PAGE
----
Each Friday we travel back in time, one year at a time, for a look at some of the cultural goodies that may appear closer than they really are in The Rear-View Mirror. Join us on our weekly journey into the past!

The year 1967 stands out for a number of reasons.

It was a powerful year for movies: the world got the likes of Bonnie & Clyde, In The Heat of the Night and Guess Who’s Coming to Dinner blowing open the doors on what was previously considered taboo in the US.

It was a powerful year for history: it was the year James Bedford died. It was also the year James Bedford became the first man in history to be cryonically preserved. It was the year the United States stepped up the war in Vietnam. It was also the year that, in the middle of race riots and violence, the world seemed to unite for a single moment in opposition to Vietnam, and the Summer of Love was born.

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The Rear-View Mirror: Bruce Springsteen and The E-Street Band, Live/1975-85 (1986)

Each Friday we travel back in time, one year at a time, for a look at some of the cultural goodies that may appear closer than they really are in The Rear-View Mirror. Join us on our weekly journey into the past!

Bruce Springsteen seems to be a part the bedrock of the music business, but he is the first to admit that he is a fraud. He has never held down a working-class job in his life, he has never seen a factory from the inside. (If you don’t believe me, then go watch Springsteen on Broadway, currently on Netflix.) He is one of the greatest posers ever. And yet nobody sees him that way because he has unearthed something, a kind of poetic common denominator, an idealised, romanticised version of the USA, or of working class life, or of being young – maybe a bit of everything. There is a sense of wanting to get out of this town that he caters to with his music. Or why do you think his biggest hit is called Born To Run?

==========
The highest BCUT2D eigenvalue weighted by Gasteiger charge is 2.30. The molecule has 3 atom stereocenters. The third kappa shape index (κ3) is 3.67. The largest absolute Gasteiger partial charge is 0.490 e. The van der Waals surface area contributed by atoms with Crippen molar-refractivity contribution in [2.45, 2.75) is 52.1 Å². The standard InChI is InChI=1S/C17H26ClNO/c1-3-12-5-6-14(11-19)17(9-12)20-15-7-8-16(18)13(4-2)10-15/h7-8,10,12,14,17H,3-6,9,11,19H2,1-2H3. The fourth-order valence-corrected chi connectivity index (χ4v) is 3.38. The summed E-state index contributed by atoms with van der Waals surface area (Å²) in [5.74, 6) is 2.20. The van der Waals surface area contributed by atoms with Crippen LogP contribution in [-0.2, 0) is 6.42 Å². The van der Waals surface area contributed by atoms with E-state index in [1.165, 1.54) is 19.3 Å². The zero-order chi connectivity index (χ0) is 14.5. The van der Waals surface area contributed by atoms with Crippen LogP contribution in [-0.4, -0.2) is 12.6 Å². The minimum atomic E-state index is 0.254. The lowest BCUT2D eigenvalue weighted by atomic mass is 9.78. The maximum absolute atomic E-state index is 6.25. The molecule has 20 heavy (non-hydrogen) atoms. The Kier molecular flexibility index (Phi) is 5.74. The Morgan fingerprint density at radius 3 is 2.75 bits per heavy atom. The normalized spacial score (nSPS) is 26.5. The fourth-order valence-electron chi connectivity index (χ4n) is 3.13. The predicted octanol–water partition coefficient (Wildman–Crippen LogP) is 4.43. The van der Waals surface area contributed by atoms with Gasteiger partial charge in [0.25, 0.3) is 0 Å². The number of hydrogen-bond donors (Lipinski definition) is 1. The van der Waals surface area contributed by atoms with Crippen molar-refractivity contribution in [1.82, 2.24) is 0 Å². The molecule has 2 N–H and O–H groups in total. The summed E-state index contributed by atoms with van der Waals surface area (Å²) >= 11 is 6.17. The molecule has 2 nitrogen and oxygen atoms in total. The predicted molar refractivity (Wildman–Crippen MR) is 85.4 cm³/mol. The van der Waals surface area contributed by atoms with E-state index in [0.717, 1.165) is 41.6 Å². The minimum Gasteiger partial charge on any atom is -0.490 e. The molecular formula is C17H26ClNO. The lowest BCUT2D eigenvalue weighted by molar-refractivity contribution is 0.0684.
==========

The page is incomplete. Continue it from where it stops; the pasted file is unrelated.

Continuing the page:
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The Rear-View Mirror: The Fabulous Baker Boys (1989)

Each Friday we travel back in time, one year at a time, for a look at some of the cultural goodies that may appear closer than they really are in The Rear-View Mirror. Join us on our weekly journey into the past!

Love is a free agent. We may say that opposites attract, or that birds of a feather flock together or whatever; we have our kinks and fetishes and predilections and our angsts when it come to relationships and love and sex; we describe ourselves as homo- or heterosexual or polyamorous or bi or as of many colors of the rainbow, but we really don’t know why we fall for this person or that person. It’s a mistery, at its core, that crazy little thing called love.

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Four days of fun, then un-saved by the bell